Almost half of all new car registrations in Europe are EVs, diesel dies out

Entertainment

Good news in Europe: New data shows that electric cars made up almost half of all new passenger car registrations in the European Union this year. While gas vehicles still hold nearly a third of the market, diesel rates took a dive.

The data tallies up sales on “electrified” vehicles, which includes fully electric, plug-in hybrids, or full hybrids. Added up, it’s 47.6% of all new passenger car registrations in the EU from January through November, according to the European Automobile Manufacturers Association (ACEA) said. That’s up from 43% in the same period last year – a very modest improvement, but still something. Plug-in hybrid electric cars, however, dropped 22.1% to 72,002 units last month.

Credit: ACEA

New car registrations have been on the rise in the EU for 16 straight months, with a year-on-year rise of 13.3% in the registration of electric vehicles. Petrol car registrations are still increasing by 4.2%, while diesel dropped by 10.3%. Countries seeing the largest decline were France, Spain, Italy, and Germany, with diesel cars representing 12.2% of market share, down from 14.5% in the same month last year.

In November, EU registration of EVs grew up 16.4%, with a total count of 144,378 vehicles. Among the biggest markets to add to the pot was Belgium, which saw 150.2% growth. Germany, however, EV sales dropped by 22.5%. Still, despite this, the year-to-date volume reached nearly 1.4 million units, reflecting a substantial 48.2% increase compared to the previous year, representing a 14.2% share of the EU car market in this period, the EAMA reports.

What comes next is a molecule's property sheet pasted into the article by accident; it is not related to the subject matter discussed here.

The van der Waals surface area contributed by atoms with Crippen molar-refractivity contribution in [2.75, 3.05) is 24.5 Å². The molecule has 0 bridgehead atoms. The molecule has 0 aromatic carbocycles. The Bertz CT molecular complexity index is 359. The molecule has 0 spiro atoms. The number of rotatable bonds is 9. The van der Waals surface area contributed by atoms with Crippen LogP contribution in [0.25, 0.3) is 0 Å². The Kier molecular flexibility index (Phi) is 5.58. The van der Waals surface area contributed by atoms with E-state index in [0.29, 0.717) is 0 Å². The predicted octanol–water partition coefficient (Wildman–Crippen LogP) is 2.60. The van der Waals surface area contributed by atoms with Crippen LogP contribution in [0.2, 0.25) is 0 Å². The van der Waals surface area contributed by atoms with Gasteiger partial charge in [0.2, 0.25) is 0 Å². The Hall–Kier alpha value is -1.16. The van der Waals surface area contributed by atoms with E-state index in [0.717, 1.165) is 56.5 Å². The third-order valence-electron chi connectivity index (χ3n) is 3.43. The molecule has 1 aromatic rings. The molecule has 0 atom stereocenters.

Credit: ACEA

Electrek’s Take

While the percentages have only slightly improved from last year on new car registrations being EVs, the trend is going in the right direction, and it’s nice to see diesel die out. Diesel cars held 50% of the market share in Europe in 2015, compared to 12.2% now. Obviously, electric cars are critical to the European Union meeting its climate goals, so we can only imagine these numbers are going to shift a lot more next year. For 2025, the EU is tightening its restrictions with a 15% reduction in CO2 emissions by 2025 for both cars and vans. From 2030, cars will see a 55% reduction in emissions (relative to a 2021 baseline), and vans will see a 50% reduction. By 2035, all new cars and vans registered in Europe will be zero-emission. 

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